The highly publicized relapse of Major League Baseball’s Josh Hamilton has been the center of much controversy this week. Questions have been raised about how the league should punish him, how long he should be suspended and whether he should continue to play baseball. One question absent from this debate is how relapse affects Hamilton’s recovery from the disease of addiction.
Hamilton began his baseball career as the number one pick of the Tampa Bay Devil Rays in the 1999 MLB draft, but was suspended from baseball in 2003 due to his addiction.
“Drugs and alcohol, I never used one without the other,” says Hamilton in his I Am Second YouTube video interview. “The drugs were the closest thing for that adrenaline rush for me of throwing somebody out.”
Hamilton worked his way back into the major leagues in 2006 and went on to earn accolades as a five time MLB All-Star and was awarded the American League MVP in 2010. However, Hamilton’s success on the field has often been overshadowed by his off the field struggles with drugs and alcohol.
Hamilton’s most recent relapse may be uncovering how little is known about the role relapse plays in addiction recovery.
“Drug and alcohol addiction is a chronic, progressive and potentially fatal disease,” says Will Radford, Director of the Men’s Program at Cumberland Heights an alcohol and drug addiction treatment center located in Nashville, Tennessee. “Relapse does not have to be a part of recovery, but for some it is. It is important when relapse occurs that it is recognized and treated properly.”
The Cumberland Heights’ Drug Relapse Prevention Program is designed to do just that, recognize and properly treat relapse in recovery. It investigates specific obstacles to an individual’s recovery, and examines the underlying issues that contribute to the relapse process.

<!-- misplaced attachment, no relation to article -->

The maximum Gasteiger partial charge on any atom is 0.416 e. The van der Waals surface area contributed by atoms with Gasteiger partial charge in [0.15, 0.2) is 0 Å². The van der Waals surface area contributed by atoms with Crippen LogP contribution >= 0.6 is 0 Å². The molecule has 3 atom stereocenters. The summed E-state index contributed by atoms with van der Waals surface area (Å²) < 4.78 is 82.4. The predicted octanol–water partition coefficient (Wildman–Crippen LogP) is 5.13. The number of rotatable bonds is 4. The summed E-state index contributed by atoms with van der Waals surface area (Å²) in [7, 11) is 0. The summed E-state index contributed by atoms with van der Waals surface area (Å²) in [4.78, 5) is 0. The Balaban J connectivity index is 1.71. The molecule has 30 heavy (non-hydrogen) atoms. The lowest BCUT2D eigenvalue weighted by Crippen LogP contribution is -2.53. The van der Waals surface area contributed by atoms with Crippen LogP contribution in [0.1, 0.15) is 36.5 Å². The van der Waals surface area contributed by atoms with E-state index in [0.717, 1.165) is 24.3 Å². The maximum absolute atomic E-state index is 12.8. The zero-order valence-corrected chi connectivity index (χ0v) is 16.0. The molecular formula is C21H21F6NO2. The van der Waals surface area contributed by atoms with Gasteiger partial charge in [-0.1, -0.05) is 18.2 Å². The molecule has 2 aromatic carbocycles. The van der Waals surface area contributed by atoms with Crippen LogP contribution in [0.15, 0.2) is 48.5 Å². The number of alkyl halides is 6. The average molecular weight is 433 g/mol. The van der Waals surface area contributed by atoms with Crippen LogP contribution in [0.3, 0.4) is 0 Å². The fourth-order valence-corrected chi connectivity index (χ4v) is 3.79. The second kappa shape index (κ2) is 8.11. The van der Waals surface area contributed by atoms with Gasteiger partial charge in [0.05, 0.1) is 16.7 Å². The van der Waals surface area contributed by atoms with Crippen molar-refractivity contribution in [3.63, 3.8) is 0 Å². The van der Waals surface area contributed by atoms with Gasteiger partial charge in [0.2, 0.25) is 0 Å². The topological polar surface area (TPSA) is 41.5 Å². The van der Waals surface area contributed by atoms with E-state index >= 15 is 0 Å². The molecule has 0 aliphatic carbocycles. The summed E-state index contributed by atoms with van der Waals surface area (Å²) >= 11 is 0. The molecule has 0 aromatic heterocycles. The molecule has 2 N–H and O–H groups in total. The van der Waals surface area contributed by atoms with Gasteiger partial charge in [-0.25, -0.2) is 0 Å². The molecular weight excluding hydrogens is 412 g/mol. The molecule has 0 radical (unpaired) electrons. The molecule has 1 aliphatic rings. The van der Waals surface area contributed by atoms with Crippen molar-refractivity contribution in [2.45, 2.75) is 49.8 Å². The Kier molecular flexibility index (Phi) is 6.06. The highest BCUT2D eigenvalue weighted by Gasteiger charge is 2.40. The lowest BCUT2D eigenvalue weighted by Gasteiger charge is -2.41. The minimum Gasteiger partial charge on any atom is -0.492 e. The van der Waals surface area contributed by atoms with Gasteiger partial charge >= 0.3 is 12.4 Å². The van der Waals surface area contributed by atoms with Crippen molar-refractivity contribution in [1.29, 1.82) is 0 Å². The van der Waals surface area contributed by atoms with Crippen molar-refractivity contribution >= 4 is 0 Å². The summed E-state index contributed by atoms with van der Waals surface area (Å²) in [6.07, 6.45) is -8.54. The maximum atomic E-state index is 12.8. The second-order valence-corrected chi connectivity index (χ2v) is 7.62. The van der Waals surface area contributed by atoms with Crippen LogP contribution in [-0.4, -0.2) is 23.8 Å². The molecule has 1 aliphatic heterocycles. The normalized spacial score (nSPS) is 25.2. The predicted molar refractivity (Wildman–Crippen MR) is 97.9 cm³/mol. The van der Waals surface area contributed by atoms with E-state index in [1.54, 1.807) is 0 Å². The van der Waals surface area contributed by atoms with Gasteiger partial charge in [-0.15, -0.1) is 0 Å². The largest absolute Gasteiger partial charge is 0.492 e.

“Relapse actually happens before an individual uses substances,” says Melissa Hudgens, Director of the Women’s Program at Cumberland Heights. “We look for the warning signs and triggers to better prepare for their future. If you just focus on relapse there will be no growth in recovery.”
The program helps participants identify individual relapse warning signs and learn specific skills that will aid in preventing additional relapses. If needed, time is spent understanding substitute behavioral addictions that can contribute to post-treatment relapses. Such substitute addictions may include addiction to: food, sex, work or gambling.
“The best way to maintain sobriety is to surround yourself with people who understand addiction,” says Hudgens. “Work the steps with a sponsor, participate in a 12 Step community, and do service work.”
“Most people who relapse lose the willingness to follow the plan or direction given to them by a treatment center, their sponsor or the 12 Step community,” says Radford. “They think they can guide their recovery themselves. When desperation meets opportunity, we find recovery.”
Cumberland Heights’ Relapse Prevention Program offers a supportive environment and the particular assistance needed to understand and consciously disarm the unresolved issues that block a person’s ability to move forward in recovery. For more information on relapse treatment visit cumberlandheights.org.